Apple has reportedly shifted its iAd sales team’s focus toward bringing in advertisers for its iTunes Radio service. Eddy Cue, the Apple SVP in charge of iTunes, is said to have personally handed down the order to key in on iTunes Radio inventory, said an AdWeek and Apple Insider story.
The move comes just days after former Cumulus Media EVP/Sales Michael Pallad moved over to run ad sales for iTunes Radio. Pallad started with Apple on 12/2. Apple launched iTunes Radio in September with audio, video and display ads that air between songs sold to McDonald’s, Nissan, PepsiCo and Procter & Gamble, among others.
However, those initial deals expire at the end of this year, when Apple will begin pitching the service more broadly. Apple is looking to sign 12-month commitments that begin at $1 million apiece and go up to up to $10 million to gain exclusive access to an ad category on the service.
iTunes Radio has ramped up its listener base relatively quickly — 20 million users had streamed more than 1 billion songs just one month after the service’s release, noted Apple Insider, “but has yet to catch up to established players like Pandora and Rdio in the streaming audio space, a market which is suddenly red hot.”
In addition, Spotify last week announced free, ad-supported streaming on mobile devices.
“The message that came across was basically if you’re not working on iTunes Radio, you’re irrelevant,” an Apple insider told AdWeek.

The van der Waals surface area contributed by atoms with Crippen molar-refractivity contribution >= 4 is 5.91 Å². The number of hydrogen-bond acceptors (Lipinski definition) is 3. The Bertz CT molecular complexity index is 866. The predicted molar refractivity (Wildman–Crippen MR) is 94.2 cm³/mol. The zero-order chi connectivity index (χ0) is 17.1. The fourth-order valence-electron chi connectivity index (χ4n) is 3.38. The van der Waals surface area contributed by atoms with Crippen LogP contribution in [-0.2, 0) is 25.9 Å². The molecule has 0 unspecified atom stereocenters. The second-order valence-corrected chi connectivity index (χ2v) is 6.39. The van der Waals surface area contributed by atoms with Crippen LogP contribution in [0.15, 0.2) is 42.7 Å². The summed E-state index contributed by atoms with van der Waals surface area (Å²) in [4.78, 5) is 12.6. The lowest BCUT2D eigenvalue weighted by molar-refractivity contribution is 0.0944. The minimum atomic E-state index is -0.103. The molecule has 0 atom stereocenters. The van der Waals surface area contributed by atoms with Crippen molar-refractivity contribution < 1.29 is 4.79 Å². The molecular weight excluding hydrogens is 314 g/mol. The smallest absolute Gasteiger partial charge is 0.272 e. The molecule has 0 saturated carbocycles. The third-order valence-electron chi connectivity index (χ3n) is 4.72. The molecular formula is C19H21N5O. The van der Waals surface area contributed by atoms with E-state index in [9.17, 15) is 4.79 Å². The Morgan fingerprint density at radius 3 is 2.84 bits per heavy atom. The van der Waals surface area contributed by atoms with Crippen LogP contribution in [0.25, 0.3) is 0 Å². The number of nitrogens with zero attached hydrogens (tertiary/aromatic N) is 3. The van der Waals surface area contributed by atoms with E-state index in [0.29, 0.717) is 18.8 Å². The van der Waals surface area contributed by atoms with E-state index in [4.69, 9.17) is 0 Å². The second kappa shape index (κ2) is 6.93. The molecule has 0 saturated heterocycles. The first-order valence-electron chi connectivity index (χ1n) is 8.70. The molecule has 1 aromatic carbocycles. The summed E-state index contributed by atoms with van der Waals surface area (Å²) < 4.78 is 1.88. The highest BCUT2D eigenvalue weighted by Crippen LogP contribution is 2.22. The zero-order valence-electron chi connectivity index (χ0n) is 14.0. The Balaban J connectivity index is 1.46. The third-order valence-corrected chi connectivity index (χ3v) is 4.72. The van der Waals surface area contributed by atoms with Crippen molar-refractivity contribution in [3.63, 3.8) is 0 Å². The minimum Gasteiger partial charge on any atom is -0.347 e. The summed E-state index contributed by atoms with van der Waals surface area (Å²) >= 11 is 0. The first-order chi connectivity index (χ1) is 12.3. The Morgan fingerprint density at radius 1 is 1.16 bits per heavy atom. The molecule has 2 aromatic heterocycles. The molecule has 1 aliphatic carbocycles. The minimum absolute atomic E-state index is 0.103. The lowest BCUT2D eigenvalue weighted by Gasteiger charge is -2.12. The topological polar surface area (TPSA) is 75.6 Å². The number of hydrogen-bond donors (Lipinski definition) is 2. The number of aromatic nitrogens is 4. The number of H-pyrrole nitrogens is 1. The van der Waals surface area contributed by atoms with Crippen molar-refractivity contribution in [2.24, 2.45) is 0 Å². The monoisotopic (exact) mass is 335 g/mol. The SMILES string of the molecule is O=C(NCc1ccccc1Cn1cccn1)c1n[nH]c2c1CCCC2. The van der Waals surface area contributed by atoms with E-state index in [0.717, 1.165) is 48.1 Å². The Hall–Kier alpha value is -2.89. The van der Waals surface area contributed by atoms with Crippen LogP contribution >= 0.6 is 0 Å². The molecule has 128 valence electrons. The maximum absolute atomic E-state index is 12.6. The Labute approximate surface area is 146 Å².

“iAd’s [in-app] display advertising business, however, has struggled,” noted the Apple Insider story. “Despite Apple’s loftier customer demographics and iAd’s status as the first major mobile ad network to secure Media Ratings Council accreditation, in-app advertising rates on the service have steadily declined from a reported minimum $1 million commitment at launch to just $100,000 today.”
Apple also hopes to reverse iAd’s fortunes by moving to a self-serve, real-time bidding system.
Eddy Cue also said in October the company wants to eventually bring iTunes Radio to more than 100 countries, including the U.K. Pallad will oversee sales efforts for those countries as well.
RBR-TVBR observation: It looks like Pallad has his work cut out for him, but that’s why he was brought on board. To put out a directive like the AdAge story said means at least one of the two things: 1) The rates are too high and advertisers are balking; and 2) Apple iTunes Radio thought it would have ramped up a bit more against Pandora by now and there is a bit of humble pie being passed around Cupertino.